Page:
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Unit 3: Lesson 1

Chemical and physical sciences practice passage questions

The effect of contrast agents on MRI signals


Protons have an intrinsic magnetic moment coupled to the direction of their spins. During MRI, a magnetic field is used to align the spins of protons, and, as a result of this, the sample acquires a net, measurable magnetization parallel to the static applied field. Once the protons are aligned with the static field, radio-frequency (RF) photons are then applied to the protons, which cause them to enter a higher energy state, with their spins aligned antiparallel to the field. The steps are outlined in Figure 1.
Figure 1. Alignment of proton spins before the measurement begins, after application of a static magnetic field, and after application of a radio-frequency (RF) field.
The applied RF field is then removed, and the protons gradually return to the lower-energy, aligned state, emitting photons with the same energy as the exciting pulse. This relaxation occurs gradually, with the number of spins aligned opposite the static field decreasing exponentially in time. The time constant, known as T1, depends on composition and structure of the tissue.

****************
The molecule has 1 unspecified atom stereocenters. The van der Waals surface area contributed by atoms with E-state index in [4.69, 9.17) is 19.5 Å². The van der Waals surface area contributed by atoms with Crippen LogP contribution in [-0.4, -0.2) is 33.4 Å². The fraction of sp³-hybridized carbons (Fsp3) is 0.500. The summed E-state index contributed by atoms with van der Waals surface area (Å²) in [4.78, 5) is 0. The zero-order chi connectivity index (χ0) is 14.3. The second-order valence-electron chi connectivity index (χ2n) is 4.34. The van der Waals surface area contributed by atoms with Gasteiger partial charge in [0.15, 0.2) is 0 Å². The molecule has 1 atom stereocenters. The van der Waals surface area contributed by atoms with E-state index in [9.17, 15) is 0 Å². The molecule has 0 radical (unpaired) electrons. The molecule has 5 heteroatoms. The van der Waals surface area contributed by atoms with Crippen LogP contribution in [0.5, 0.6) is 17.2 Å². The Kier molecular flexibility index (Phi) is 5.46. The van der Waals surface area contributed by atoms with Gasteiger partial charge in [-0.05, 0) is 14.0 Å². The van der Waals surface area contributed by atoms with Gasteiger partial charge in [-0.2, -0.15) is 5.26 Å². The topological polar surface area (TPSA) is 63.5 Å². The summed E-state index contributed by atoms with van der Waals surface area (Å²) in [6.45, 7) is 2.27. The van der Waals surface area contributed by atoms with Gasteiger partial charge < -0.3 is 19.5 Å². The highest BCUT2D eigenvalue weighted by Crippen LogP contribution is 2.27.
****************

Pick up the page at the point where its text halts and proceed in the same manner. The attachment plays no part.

In addition, neighboring spins in the sample tend to become aligned with one another due to pairwise magnetic interactions, which further improves the MRI signal. After the removal of the RF, this spin-spin alignment exponentially decays with a different time constant, T2, which also depends on material properties. The dependence of T1 and T2 on structural properties gives rise to contrast between different tissues in MRI.
In many applications, “contrast agents” consisting of fluids with particularly short T1 times are used in order to differentiate otherwise similar tissues. Experimental results indicate a relationship between the observed relaxation timescale and the concentration of contrast agent used, as shown in Figure 2.
Figure 2. The strength of the MRI signal along two, perpendicular measurement axes allows T1 and T2 to be separately observed for different concentrations of contrast agent. A: Measurement of the signal along one direction allows T1 to be observed for two different concentrations of contrast agent X. B: Measurement along another, orthogonal direction allows T2 to be observed for different concentrations of contrast agent Y.
Data adapted from: Yoo, B., & Pagel, M. D. (2007). An overview of responsive MRI contrast agents for molecular imaging. Frontiers in Bioscience: a Journal and Virtual Library, 13, 1733-1752.
Based on the description of MRI found in the passage, which of the following is most likely proportional to the “signal” graphed against time in Figure 2A?
Choose 1 answer:
Choose 1 answer: